All because you personally decide that you don't like it.

I also don't see why the pertinent legal advantages of marriage couldn't just be applied to the gay couple as a block without the marriage part.

That would be one solution, but as has been pointed out the term, "marriage", is so intricately intertwined within laws and contracts that it would be virtually impossible to go through all of them and change them. For one thing, that would require state and national legislatures to create and pass bills for each and every one of those laws ... and that's not even considering all the contracts.

Marriage is a legal term which is independent of the religious definition. The legal definition of marriage can be modified without affecting the religious definitions. What is important is for the government to recognize these marriages as such. You and your church is and will be perfectly within your rights to not recognize them. Who would care? There are plenty of churches that would recognize them.


This message is a reply to:
 Message 1148 by Faith, posted 11-18-2014 2:16 AM Faith has responded

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dwise1
Member
Posts: 4739
Joined: 05-02-2006
Member Rating: 4.4


Message 1160 of 1309 (742236)
11-18-2014 10:48 AM
Reply to: Message 1149 by Faith
11-18-2014 2:32 AM


Re: Getting the legalities into perspective
This thing about the "wrong" parent being there in an emergency getting the child taken away from them? This sounds like hysteria to me. Sometimes a friend or neighbor or babysitter has to stand in for a parent, what's the big deal?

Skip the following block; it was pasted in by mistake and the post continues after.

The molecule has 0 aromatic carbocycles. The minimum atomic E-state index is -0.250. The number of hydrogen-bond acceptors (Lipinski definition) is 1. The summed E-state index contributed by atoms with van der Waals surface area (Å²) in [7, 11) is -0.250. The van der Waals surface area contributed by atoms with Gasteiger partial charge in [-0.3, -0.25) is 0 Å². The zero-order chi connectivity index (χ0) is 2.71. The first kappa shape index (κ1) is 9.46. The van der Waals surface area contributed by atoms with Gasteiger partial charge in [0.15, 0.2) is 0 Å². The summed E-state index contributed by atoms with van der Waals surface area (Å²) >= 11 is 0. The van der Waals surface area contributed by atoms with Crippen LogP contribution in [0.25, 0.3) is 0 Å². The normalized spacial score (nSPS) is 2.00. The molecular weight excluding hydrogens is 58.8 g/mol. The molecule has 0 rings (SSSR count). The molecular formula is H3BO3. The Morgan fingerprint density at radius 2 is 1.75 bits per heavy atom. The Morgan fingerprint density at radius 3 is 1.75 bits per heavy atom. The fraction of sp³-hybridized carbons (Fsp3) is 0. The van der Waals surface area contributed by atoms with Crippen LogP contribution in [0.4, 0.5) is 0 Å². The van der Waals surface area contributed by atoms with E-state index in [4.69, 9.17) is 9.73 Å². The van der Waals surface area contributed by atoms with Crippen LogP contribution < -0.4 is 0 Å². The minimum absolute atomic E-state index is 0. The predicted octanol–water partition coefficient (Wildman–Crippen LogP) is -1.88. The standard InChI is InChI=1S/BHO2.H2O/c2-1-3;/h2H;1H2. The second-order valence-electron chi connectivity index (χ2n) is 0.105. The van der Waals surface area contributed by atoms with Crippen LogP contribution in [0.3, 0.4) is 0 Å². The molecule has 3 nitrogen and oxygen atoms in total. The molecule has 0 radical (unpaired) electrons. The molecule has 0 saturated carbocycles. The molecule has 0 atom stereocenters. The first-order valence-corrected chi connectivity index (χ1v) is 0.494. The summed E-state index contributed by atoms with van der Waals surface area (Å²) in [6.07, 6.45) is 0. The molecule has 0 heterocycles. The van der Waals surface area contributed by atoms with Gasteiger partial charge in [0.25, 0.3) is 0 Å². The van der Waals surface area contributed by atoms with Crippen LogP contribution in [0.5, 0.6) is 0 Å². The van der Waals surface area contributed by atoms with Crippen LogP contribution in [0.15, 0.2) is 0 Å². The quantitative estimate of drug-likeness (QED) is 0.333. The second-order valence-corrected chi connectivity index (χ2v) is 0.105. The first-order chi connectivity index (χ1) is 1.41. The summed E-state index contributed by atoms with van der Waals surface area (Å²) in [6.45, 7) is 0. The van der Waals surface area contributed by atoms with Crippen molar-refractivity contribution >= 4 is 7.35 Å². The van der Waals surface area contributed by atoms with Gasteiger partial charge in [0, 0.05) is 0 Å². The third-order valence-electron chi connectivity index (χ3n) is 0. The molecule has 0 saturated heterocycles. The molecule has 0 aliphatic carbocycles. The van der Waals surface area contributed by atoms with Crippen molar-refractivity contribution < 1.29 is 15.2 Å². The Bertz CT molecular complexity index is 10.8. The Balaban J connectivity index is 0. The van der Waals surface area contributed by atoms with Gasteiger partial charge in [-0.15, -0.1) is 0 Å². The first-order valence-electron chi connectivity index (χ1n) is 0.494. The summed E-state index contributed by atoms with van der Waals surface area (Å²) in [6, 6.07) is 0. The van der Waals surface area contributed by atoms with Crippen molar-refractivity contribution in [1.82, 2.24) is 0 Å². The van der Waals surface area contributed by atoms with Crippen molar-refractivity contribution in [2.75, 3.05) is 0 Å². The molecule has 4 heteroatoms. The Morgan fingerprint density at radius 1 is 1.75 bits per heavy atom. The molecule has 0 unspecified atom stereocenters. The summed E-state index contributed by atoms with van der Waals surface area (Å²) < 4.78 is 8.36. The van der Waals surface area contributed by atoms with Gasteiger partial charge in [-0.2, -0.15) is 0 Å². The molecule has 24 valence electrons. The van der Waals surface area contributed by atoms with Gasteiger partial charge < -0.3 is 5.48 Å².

A friend or neighbor or babysitter would not be able to stand in for a parent in making decisions for medical treatment.

The interviewee stated that scenario as having actually happened to others. All you need is one overzealous official to get that whole nightmare started. That is a very big deal.


This message is a reply to:
 Message 1149 by Faith, posted 11-18-2014 2:32 AM Faith has not yet responded

dwise1
Member
Posts: 4739
Joined: 05-02-2006
Member Rating: 4.4


Message 1197 of 1309 (742332)
11-19-2014 1:14 AM
Reply to: Message 1195 by Faith
11-18-2014 6:16 PM


Re: Just Wait a Bit
Yes the majority opinion has been going against Christians for some time.

Psychologist Bob Hartley had a patient with anger issues. He was a big middle-aged black man who was always angry about everybody hating him because he was black.

Patient (angrily): Everybody hates me because I'm black!
Dr. Hartley: Maybe nobody likes you because you are an unpleasant person.
Patient (having an epiphany): Huh.


This message is a reply to:
 Message 1195 by Faith, posted 11-18-2014 6:16 PM Faith has not yet responded

dwise1
Member
Posts: 4739
Joined: 05-02-2006
Member Rating: 4.4


(1)
Message 1267 of 1309 (748442)
01-26-2015 2:58 AM
Reply to: Message 1266 by Faith
01-25-2015 4:36 PM


That's what you call depriving people of their business for acting on their religious beliefs?

Which is to deprive other people of their own "business for acting on their religious belief"?

So you define your own religious "business" on your own "right" to oppress the religious business of others? And you dare to denounce that denial of others' religious rights as being in violation of your own?

... First Amendment protection of religion ...

For your own protection, as for others'.

This message is a reply to:
 Message 1266 by Faith, posted 01-25-2015 4:36 PM Faith has responded